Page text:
It is well recognized that diarrheal diseases have a profound impact on the health and wellbeing of a community. The World Health Organization states that diarrheal diseases are the 2nd leading cause of death among children under the age of five. 1 The principal contributors to the spread of these diseases are poor hygiene, a lack of safe drinking water, and poor sanitation. Thankfully, diarrheal diseases are quite preventable. Indeed, preventing the spread of diarrheal diseases is the primary objective of water, sanitation, and hygiene (WASH) programs.

WASH trainings focus on three important practices aimed at reducing the transmission of diarrheal causing agents: proper hand washing techniques (including use of soap), the treatment and storage of safe drinking water, and the safe disposal of feces. Each of these practices has been shown to reduce the risk of acquiring a diarrheal disease by 30% or more.

Though I had read up on WASH programs prior to coming to Kenya, I remained interested in seeing how WASH programs are implemented on the ground. Luckily, Lwala Community Alliance holds regular WASH events, many of which I had the chance to experience over the past few months.

Each month, staff from Lwala’s Community Health Office team up two or three community health workers to lead at least one WASH training session. These sessions take place either at Lwala, or in one of the communities in North Kamagambo. Though open to everyone in the community, WASH trainings often focus on high-risk audiences, including mothers with children under-five, and/or people living with HIV (PLHIV). Primary school teachers are also important targets of WASH training, as they have the opportunity to pass what they have learned onto their young students. In the end, Lwala’s goal is to have at least one member of every household trained in WASH.

WASH trainings are highly participatory and last between three and five days. These trainings cover a wide spectrum of practical topics, including disease pathways, the construction of different types of latrines, and various ways to effectively treat available water supplies prior to use. During their training, participants are taught how to make liquid soap, and a 6-step handwashing technique is emphasized. In addition, participants are taught how to build “tippy taps.” As piped water is not common in the region, these devices, often modified plastic jerry cans, are a common component of handwashing stations found at schools and near latrines throughout North Kamagambo. Tippy taps provide a simple way to supply running water for wetting and rinsing soapy hands.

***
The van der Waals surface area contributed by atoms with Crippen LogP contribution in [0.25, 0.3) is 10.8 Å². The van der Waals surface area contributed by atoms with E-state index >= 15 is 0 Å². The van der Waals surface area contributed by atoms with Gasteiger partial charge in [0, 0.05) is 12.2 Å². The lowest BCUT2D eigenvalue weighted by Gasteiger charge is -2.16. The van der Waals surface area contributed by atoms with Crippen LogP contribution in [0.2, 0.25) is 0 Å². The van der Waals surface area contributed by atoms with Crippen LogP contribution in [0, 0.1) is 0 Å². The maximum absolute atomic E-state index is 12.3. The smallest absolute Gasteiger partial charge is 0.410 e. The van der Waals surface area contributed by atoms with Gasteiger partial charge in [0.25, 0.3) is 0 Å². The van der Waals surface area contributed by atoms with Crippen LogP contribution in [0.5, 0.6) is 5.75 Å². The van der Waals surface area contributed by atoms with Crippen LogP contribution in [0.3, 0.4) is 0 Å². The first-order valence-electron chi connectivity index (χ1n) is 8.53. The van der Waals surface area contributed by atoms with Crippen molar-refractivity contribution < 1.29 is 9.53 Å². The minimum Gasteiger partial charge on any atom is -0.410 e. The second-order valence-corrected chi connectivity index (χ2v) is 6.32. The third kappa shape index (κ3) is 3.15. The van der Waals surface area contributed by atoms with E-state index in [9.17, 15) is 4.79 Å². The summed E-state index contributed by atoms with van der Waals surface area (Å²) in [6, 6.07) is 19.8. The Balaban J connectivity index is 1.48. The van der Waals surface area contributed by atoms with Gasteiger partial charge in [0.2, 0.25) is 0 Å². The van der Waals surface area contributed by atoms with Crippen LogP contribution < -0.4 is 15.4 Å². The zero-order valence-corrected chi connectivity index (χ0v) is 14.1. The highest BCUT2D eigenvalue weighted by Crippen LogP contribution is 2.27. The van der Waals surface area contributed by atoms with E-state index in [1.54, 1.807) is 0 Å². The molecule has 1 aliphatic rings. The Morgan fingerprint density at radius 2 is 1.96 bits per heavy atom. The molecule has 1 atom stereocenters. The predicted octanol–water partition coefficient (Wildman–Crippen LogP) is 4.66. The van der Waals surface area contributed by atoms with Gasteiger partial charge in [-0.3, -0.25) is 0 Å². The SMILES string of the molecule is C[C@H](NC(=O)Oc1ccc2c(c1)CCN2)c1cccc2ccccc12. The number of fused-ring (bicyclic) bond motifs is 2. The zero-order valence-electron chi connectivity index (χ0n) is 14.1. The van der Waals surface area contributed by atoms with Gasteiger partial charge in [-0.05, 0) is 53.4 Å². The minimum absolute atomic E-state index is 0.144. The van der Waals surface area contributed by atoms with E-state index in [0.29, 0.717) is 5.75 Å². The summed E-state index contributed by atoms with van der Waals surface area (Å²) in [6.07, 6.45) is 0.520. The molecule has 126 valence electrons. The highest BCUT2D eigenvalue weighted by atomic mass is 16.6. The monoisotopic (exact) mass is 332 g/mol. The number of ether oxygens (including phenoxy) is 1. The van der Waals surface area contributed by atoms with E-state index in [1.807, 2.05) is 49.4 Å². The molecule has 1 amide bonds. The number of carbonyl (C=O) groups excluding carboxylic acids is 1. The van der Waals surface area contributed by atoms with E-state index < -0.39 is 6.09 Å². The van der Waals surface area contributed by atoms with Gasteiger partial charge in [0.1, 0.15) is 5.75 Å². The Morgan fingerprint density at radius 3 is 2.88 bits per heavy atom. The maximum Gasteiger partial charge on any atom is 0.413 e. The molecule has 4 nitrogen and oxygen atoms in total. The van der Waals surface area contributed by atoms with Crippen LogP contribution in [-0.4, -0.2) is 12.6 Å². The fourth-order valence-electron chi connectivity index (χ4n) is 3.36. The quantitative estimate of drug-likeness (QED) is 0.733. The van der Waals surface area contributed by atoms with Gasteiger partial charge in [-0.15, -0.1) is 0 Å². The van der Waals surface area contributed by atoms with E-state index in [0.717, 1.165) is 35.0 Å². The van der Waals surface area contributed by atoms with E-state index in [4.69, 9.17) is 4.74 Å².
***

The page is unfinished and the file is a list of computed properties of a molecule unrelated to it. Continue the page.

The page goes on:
Women using Tippy water
I have had the pleasure of attending two WASH graduations in recent weeks and have spoken with several participants following their training. It has been enlightening listening to participants enthusiastically describe all that they learned in the previous days, and how they plan to implement WASH at their homes, and within their communities.

WASH training is of particular import for people living with HIV. Due in great part to their compromised immune systems, PLHIV have a greater susceptibility to opportunistic infections. Diarrhea is common symptom of opportunistic infections and affects approximately 90% of PLHIV. 3 The World Health Organization (WHO) states that “diarrhea rates are 2-6 times higher in PLHIV than in those who are not infected, and rates of acute and persistent diarrhea are twice as high in populations of PLHIV as in uninfected populations.” 3 To reach PLHIV, and larger segments of the general community, Lwala promotes WASH practices at its HAWI outreaches. HAWI is Lwala’s HIV/AIDS and WASH Integrated program. The acronym HAWI could not be more appropriate as it translates into “luck” in the local Dholuo language. Spearheaded by the Lwala’s Community Health Office, HAWI outreaches take place approximately once a month in one, or more, of the ten areas which Lwala serves in North Kamagambo. Lasting one day, HAWI outreaches are open to the community, regardless of HIV status.

HAWI outreaches can be quite lively. With loud music blaring in the background, community members have the opportunity to compete in several fun events throughout the day, including a dance contest, a sack race, and/or an egg race. Participants in these events compete to win WASH related prizes, including liquid soap, water treatment tablets, wash tubs, and plastic pitchers.

HAWI outreaches are also educational events consisting of both HIV and WASH components. Community members attending the outreach have the opportunity to learn about the different types of latrines, and the importance of building a handwashing station. Stigma reduction is also a prominent goal of HAWI outreaches. Throughout the day, individuals, and couples, living with HIV are encouraged to provide testimonials to the community, describing their experiences living with HIV and how proper adherence to antiretroviral therapy has
improved their health and overall wellbeing.

After attending several WASH related events, I decided it was time for me to go through an in-depth WASH training. Luckily, Lwala offered a 3-day WASH training for teachers last week, and I was able to attend. I am happy to report that, just like many of my friends in North Kamagambo, I too am now WASH trained.

Receiving certificate in WASH